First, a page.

Anyways, as per Pielke's conclusions, the data does show an increased discrepancy for minimum temperatures and for land temperatures compared to maximums and oceans. This is consistent with a warm bias. Operative word here is consistent. It doesnt prove that there is a warm bias, but its consistent with a warm bias.

Anyways, there might very well be valid criticism of this paper, but yours is not it. If someone would be able to show that having an increased discrepancy over land and at minimums is also consistent with a cooling bias on the satellite data, that would certainly be valid criticism.

But hey, your approach of screaming "bullshit" at his website is certainly more entertaining. Oh, and broadly speaking, I agree with you, that there are consequences to publishing bullshit.

Steve Bloom said...

JB, that last link just goes to prove your own dedication to bullshit, although I suppose we already knew that.

Steve Bloom said...

In the latest chapter, James Annan leaves the Pielkes twisting in the wind.

Also of interest, Michael Tobis does a thorough exposition of why the final link of JB's is utter crap. If JB was actually on a search for scientific understanding rather than just a collection of plausible-seeming talking points, he would have known what the basis of the confusion was without having to look into the details. Or perhaps he did and linked it anyway.

Jerome Bastien said...

Steve Bloom:

Please inform me, oh you wise one, what is bullshit about actual video footage of a greenpeace rep admitting that his claims of an ice-free artic were wildly exaggerated, and that they were exaggerated deliberately to "emotionalize" the issue.

Was this video doctored and the words of this greenpeace rep not his? Please Im curious.

This is not the only case of wild exaggerations and bullshit spread by alarmists. I just chose this one cause it was recent but I could have simply gone after the most obvious one. There are tons of examples of exaggerations from the alarmist, just as Im sure you can find tons of exaggerations and misstatements and errors on the skeptic side. The point is, there should be lost credibility when you're caught in your own lies, whether its greenpeace or al gore.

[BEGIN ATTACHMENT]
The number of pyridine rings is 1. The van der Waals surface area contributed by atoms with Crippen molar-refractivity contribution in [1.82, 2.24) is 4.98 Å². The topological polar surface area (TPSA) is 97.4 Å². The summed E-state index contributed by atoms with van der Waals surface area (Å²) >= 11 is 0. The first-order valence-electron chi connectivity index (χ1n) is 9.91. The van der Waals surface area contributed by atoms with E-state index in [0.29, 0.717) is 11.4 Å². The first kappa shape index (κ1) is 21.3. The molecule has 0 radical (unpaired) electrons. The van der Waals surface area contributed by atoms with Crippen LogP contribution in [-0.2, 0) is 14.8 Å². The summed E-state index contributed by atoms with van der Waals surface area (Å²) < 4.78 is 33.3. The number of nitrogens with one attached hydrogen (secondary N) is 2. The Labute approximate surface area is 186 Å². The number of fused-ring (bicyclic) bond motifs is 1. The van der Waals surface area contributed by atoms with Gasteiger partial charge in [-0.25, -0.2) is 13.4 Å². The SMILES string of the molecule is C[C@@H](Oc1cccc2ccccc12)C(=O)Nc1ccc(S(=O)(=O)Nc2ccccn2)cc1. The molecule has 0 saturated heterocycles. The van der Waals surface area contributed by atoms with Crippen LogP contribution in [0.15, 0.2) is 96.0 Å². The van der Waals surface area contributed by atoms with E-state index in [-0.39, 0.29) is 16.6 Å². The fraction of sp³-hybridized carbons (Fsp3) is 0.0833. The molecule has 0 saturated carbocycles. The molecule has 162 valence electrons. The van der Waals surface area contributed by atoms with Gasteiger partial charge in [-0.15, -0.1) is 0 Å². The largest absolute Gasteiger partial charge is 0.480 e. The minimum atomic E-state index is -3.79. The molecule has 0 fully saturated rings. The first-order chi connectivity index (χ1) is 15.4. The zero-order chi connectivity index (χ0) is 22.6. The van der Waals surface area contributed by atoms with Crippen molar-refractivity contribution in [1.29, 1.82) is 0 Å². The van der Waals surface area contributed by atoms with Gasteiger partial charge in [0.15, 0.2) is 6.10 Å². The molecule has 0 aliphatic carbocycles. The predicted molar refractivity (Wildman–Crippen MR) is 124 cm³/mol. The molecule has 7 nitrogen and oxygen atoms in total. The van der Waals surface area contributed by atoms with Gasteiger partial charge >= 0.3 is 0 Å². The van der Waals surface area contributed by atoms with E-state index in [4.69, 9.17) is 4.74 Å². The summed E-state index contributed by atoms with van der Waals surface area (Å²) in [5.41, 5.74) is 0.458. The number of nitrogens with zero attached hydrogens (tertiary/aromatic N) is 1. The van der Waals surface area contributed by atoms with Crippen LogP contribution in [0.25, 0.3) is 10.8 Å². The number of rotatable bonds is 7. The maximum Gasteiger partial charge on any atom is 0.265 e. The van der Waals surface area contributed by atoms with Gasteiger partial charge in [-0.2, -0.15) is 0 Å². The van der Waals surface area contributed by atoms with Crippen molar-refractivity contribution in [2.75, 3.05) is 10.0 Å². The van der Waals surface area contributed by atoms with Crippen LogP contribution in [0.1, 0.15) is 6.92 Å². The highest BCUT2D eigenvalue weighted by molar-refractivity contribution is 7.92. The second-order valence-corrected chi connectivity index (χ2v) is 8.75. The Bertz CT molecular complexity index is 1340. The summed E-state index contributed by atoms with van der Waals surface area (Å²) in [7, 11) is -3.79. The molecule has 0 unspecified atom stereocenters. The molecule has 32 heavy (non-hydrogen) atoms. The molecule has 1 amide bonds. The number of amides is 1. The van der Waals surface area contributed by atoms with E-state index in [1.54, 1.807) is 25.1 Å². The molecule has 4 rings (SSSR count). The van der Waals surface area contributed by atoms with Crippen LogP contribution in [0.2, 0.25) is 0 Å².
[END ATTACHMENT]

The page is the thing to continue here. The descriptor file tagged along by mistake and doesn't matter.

And besides, the real test has always been the science. On that pont, AGW still fails.

Anyways, Steve Bloom, are you trying to imitate BCL? See something you dont like and scream bullshit? That didnt actually work out that well for BCL. How about this, next time, try to think for yourself and come up with an actual explanation of why you disagree with someone and try to express this explanation in words someone can understand. You'll see, you'll come off as less of a douchebag.

bigcitylib said...

The Greenpeace clip is a setup. The Greenpeace news release is pretty clearly discussing summer conditions in the arctic ocean; the BBC reporter accuses Greenpeace of claiming that the Greenland ice-sheet will melt by 2030. Since the guy from Greenpeace probably assumed the BBC reporter was literate and knew how to read a presser, he was confused, and justifiably so.

Steve Bloom said...

It's more than pretty clear, it's entirely clear that the reference is to sea ice. Re Greenpeace "emotionalizing" the issue, that's entirely appropriate. Dry scientific language tends to be a poor political motivator.

OK, JB, so you're ready to prove to us that you know all about that AIT court ruling? If so you can easily inform us what the defense's entire case was based on, how that affected the ruling and in particular why the judge placed "errors" in quotes.

So far you're all talking points and no substance.

Ti-Guy said...

I just wish the sophisticate Jérôme Bastien would stop using the word "anyways."

It's very colon.

Steve Bloom said...

James Annan pwns RP Sr.'s latest attempt to defend the paper. I think this is headed toward a short paper with a long list of distinguished authors in a very prominent journal. The opportunity to have a hand in nailing both Pielkes and Christy at one time should serve to attract a lot of interest.